the best looking game right after crysis 3 ... crysis is really my favorite ego-shooter Franchise, its like Halo but 10 times better ... great games
Crysis 2 Review
This big, bold sequel offers an eerie vision of a city under siege.
- Nanosuit and big levels offer plenty of flexibility
- Powerful depiction of a devastated city
- The second half is stuffed with awesome, memorable battles
- Good-sized campaign and full-featured multiplayer offer lots of lasting value
- Outstanding soundtrack.
- Poor AI detracts from the excitement
- Some online troubles
- The first few hours drag.
Crysis 2 has to live up to a high standard. Not only did the original Crysis pack a lot of high-quality action into its good-sized campaign, but its stunningly authentic rendering of lush jungle vistas set the graphical standard by which all modern shooters are judged. Fortunately, this sequel does an admirable job of living up to the original's reputation of sheer technical prowess. It doesn't feature all the visual bells and whistles you might expect in a game from a developer known for pushing the limits of modern hardware. But, this sequel still looks amazing, and it plays that way too. The jungle is now of the urban variety--New York City to be precise. You make your way through office buildings, across crumbling bridges, and around broad city squares, where robotic aliens infest hallways and swarm across rooftops. Large environments give you room to maneuver and grant you freedom to approach battle in a number of ways, which makes Crysis 2 a great alternative to the plethora of first-person shooters that usher you down corridors on your way to the next action movie set piece.
Crysis 2 does an excellent job of portraying a city under siege without indulging in constant action-film cutaways. There is still plenty of cinematic excess here, though it's delivered organically. Yes, there are a few scripted moments in which you are more of an observer than a participant; and, yes, you might be able to hold a key to peer at the imposing alien structure towering in the distance. But rather than wrest control away from you to highlight every falling skyscraper, collapsing passageway, and hovering alien ship, Crysis 2 allows these events to simply happen. And, because they are often so momentous, your attention is drawn to them. The few occasions when the game stops to consider how the average citizen might be affected by an alien invasion lend humanity to your militaristic actions. Familiar landmarks are defaced, lay in ruin, or explode as you watch. There's an eerie contrast between the untouched trees of Central Park swaying in the wind and the rubble stretching behind them. The visual design eschews artistic flair in favor of authenticity, and it mostly succeeds at providing a frightening real-world backdrop for large-scale shoot-outs.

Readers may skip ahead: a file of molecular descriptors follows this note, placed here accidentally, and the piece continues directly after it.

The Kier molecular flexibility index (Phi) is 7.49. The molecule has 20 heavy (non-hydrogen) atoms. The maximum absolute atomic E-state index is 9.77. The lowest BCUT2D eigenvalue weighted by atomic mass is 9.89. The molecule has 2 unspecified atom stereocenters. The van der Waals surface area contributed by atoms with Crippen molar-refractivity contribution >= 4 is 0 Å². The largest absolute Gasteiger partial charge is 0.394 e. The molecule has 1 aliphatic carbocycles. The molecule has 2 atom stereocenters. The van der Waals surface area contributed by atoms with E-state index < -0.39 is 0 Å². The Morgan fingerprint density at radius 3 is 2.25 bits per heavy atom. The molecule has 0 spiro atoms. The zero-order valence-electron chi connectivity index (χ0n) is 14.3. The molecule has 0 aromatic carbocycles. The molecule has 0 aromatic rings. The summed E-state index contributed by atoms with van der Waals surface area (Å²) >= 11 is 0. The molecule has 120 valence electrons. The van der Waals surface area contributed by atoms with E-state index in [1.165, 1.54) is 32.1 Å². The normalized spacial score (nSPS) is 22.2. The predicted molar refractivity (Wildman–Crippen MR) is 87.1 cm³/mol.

If you appreciated Crysis as a technical benchmark, as well as an excellent shooter, you might be surprised by Crysis 2's more modest menu options. There are a few preset graphics options (high, very high, and extreme), but the menu doesn't allow you to tweak antialiasing settings and such, as you would expect in the sequel to the highly customizable Crysis. (You can adjust these settings by entering certain console commands, but that is not an acceptable alternative to built-in menu options.) Furthermore, the game does not support DirectX 11, so you won't see the advanced lighting techniques here that you see in games like Metro 2033 and Dirt 2. But to pick these nits with much vigor would be unfair to one of the best-looking games in recent times. Crysis 2 looks stunning, runs smoothly on even modest systems, and suffers from few obvious bugs and glitches.